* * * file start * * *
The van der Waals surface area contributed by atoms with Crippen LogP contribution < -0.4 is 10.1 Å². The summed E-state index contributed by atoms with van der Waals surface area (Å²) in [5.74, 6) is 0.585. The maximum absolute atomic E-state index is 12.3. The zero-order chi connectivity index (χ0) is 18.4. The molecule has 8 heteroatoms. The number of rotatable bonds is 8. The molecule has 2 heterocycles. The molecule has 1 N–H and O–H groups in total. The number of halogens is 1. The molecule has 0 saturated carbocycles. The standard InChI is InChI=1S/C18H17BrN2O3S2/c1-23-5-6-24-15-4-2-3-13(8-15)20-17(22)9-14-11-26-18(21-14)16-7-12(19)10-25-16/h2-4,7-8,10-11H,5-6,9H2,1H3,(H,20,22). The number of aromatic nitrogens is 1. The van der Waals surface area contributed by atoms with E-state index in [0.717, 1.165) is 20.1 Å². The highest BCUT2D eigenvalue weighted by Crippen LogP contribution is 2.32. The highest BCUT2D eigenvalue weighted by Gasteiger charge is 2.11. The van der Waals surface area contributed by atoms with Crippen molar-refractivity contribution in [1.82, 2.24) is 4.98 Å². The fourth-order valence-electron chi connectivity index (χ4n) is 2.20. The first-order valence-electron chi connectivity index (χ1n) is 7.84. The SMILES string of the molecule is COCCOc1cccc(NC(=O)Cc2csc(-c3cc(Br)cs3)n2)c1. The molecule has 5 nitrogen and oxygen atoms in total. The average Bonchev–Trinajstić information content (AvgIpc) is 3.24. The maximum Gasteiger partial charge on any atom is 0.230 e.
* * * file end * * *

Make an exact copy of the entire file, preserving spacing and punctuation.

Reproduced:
The van der Waals surface area contributed by atoms with Crippen LogP contribution < -0.4 is 10.1 Å². The summed E-state index contributed by atoms with van der Waals surface area (Å²) in [5.74, 6) is 0.585. The maximum absolute atomic E-state index is 12.3. The zero-order chi connectivity index (χ0) is 18.4. The molecule has 8 heteroatoms. The number of rotatable bonds is 8. The molecule has 2 heterocycles. The molecule has 1 N–H and O–H groups in total. The number of halogens is 1. The molecule has 0 saturated carbocycles. The standard InChI is InChI=1S/C18H17BrN2O3S2/c1-23-5-6-24-15-4-2-3-13(8-15)20-17(22)9-14-11-26-18(21-14)16-7-12(19)10-25-16/h2-4,7-8,10-11H,5-6,9H2,1H3,(H,20,22). The number of aromatic nitrogens is 1. The van der Waals surface area contributed by atoms with E-state index in [0.717, 1.165) is 20.1 Å². The highest BCUT2D eigenvalue weighted by Crippen LogP contribution is 2.32. The highest BCUT2D eigenvalue weighted by Gasteiger charge is 2.11. The van der Waals surface area contributed by atoms with Crippen molar-refractivity contribution in [1.82, 2.24) is 4.98 Å². The fourth-order valence-electron chi connectivity index (χ4n) is 2.20. The first-order valence-electron chi connectivity index (χ1n) is 7.84. The SMILES string of the molecule is COCCOc1cccc(NC(=O)Cc2csc(-c3cc(Br)cs3)n2)c1. The molecule has 5 nitrogen and oxygen atoms in total. The average Bonchev–Trinajstić information content (AvgIpc) is 3.24. The maximum Gasteiger partial charge on any atom is 0.230 e.